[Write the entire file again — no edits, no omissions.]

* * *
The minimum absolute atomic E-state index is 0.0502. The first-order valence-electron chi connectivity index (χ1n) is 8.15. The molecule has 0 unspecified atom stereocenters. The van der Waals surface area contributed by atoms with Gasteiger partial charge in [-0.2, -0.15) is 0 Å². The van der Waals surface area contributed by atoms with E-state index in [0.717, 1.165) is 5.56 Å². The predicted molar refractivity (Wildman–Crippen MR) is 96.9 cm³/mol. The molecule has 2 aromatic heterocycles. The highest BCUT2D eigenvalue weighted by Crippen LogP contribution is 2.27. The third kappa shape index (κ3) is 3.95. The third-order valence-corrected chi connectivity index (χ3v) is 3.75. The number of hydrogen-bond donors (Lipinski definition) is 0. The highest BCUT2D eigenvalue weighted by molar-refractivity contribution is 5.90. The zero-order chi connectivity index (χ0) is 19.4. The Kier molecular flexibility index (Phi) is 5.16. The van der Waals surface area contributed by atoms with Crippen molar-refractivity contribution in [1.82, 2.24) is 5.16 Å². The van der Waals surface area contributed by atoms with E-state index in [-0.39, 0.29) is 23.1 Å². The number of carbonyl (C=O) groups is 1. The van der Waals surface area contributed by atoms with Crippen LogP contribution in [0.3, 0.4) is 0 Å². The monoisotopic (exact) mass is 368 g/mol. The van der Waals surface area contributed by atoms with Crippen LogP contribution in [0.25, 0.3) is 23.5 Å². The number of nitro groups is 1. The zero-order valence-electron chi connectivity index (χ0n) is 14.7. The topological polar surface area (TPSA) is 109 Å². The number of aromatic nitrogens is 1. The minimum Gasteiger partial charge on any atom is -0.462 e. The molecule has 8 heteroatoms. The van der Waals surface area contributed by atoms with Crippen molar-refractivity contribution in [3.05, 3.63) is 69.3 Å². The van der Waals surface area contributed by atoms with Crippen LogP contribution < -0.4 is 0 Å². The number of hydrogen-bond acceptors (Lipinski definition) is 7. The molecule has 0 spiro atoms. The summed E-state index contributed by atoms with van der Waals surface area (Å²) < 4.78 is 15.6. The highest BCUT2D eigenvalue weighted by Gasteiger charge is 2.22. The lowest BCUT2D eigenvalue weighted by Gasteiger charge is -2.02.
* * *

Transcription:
The minimum absolute atomic E-state index is 0.0502. The first-order valence-electron chi connectivity index (χ1n) is 8.15. The molecule has 0 unspecified atom stereocenters. The van der Waals surface area contributed by atoms with Gasteiger partial charge in [-0.2, -0.15) is 0 Å². The van der Waals surface area contributed by atoms with E-state index in [0.717, 1.165) is 5.56 Å². The predicted molar refractivity (Wildman–Crippen MR) is 96.9 cm³/mol. The molecule has 2 aromatic heterocycles. The highest BCUT2D eigenvalue weighted by Crippen LogP contribution is 2.27. The third kappa shape index (κ3) is 3.95. The third-order valence-corrected chi connectivity index (χ3v) is 3.75. The number of hydrogen-bond donors (Lipinski definition) is 0. The highest BCUT2D eigenvalue weighted by molar-refractivity contribution is 5.90. The zero-order chi connectivity index (χ0) is 19.4. The Kier molecular flexibility index (Phi) is 5.16. The van der Waals surface area contributed by atoms with Crippen molar-refractivity contribution in [1.82, 2.24) is 5.16 Å². The van der Waals surface area contributed by atoms with E-state index in [-0.39, 0.29) is 23.1 Å². The number of carbonyl (C=O) groups is 1. The van der Waals surface area contributed by atoms with Crippen LogP contribution in [0.3, 0.4) is 0 Å². The monoisotopic (exact) mass is 368 g/mol. The van der Waals surface area contributed by atoms with Crippen LogP contribution in [0.25, 0.3) is 23.5 Å². The number of nitro groups is 1. The zero-order valence-electron chi connectivity index (χ0n) is 14.7. The topological polar surface area (TPSA) is 109 Å². The number of aromatic nitrogens is 1. The minimum Gasteiger partial charge on any atom is -0.462 e. The molecule has 8 heteroatoms. The van der Waals surface area contributed by atoms with Crippen molar-refractivity contribution in [3.05, 3.63) is 69.3 Å². The van der Waals surface area contributed by atoms with Crippen LogP contribution < -0.4 is 0 Å². The number of hydrogen-bond acceptors (Lipinski definition) is 7. The molecule has 0 spiro atoms. The summed E-state index contributed by atoms with van der Waals surface area (Å²) < 4.78 is 15.6. The highest BCUT2D eigenvalue weighted by Gasteiger charge is 2.22. The lowest BCUT2D eigenvalue weighted by Gasteiger charge is -2.02.